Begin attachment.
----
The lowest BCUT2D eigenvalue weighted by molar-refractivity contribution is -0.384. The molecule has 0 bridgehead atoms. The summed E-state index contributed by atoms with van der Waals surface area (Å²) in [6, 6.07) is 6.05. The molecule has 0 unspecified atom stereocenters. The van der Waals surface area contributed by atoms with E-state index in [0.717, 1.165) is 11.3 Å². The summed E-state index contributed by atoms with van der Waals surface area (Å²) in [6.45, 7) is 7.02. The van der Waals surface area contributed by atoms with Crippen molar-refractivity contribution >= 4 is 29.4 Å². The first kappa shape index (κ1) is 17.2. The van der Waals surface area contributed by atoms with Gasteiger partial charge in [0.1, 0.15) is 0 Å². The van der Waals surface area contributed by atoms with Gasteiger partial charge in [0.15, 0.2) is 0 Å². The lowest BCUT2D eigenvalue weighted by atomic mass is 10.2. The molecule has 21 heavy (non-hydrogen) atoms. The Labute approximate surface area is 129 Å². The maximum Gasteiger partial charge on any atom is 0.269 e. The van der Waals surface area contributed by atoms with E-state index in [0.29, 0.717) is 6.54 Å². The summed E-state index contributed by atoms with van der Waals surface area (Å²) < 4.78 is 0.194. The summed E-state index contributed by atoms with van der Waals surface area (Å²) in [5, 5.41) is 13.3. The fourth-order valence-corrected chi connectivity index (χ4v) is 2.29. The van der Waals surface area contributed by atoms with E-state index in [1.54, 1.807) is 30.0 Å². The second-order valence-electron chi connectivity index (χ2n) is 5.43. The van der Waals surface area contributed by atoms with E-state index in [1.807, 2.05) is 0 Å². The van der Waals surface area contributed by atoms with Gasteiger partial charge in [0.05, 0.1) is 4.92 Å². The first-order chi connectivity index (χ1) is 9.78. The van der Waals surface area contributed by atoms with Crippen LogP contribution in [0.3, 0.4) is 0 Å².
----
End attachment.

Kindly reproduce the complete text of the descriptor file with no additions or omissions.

The lowest BCUT2D eigenvalue weighted by molar-refractivity contribution is -0.384. The molecule has 0 bridgehead atoms. The summed E-state index contributed by atoms with van der Waals surface area (Å²) in [6, 6.07) is 6.05. The molecule has 0 unspecified atom stereocenters. The van der Waals surface area contributed by atoms with E-state index in [0.717, 1.165) is 11.3 Å². The summed E-state index contributed by atoms with van der Waals surface area (Å²) in [6.45, 7) is 7.02. The van der Waals surface area contributed by atoms with Crippen molar-refractivity contribution >= 4 is 29.4 Å². The first kappa shape index (κ1) is 17.2. The van der Waals surface area contributed by atoms with Gasteiger partial charge in [0.1, 0.15) is 0 Å². The van der Waals surface area contributed by atoms with Gasteiger partial charge in [0.15, 0.2) is 0 Å². The lowest BCUT2D eigenvalue weighted by atomic mass is 10.2. The molecule has 21 heavy (non-hydrogen) atoms. The Labute approximate surface area is 129 Å². The maximum Gasteiger partial charge on any atom is 0.269 e. The van der Waals surface area contributed by atoms with E-state index in [0.29, 0.717) is 6.54 Å². The summed E-state index contributed by atoms with van der Waals surface area (Å²) < 4.78 is 0.194. The summed E-state index contributed by atoms with van der Waals surface area (Å²) in [5, 5.41) is 13.3. The fourth-order valence-corrected chi connectivity index (χ4v) is 2.29. The van der Waals surface area contributed by atoms with E-state index in [1.54, 1.807) is 30.0 Å². The second-order valence-electron chi connectivity index (χ2n) is 5.43. The van der Waals surface area contributed by atoms with E-state index in [1.807, 2.05) is 0 Å². The van der Waals surface area contributed by atoms with Gasteiger partial charge in [0.05, 0.1) is 4.92 Å². The first-order chi connectivity index (χ1) is 9.78. The van der Waals surface area contributed by atoms with Crippen LogP contribution in [0.3, 0.4) is 0 Å².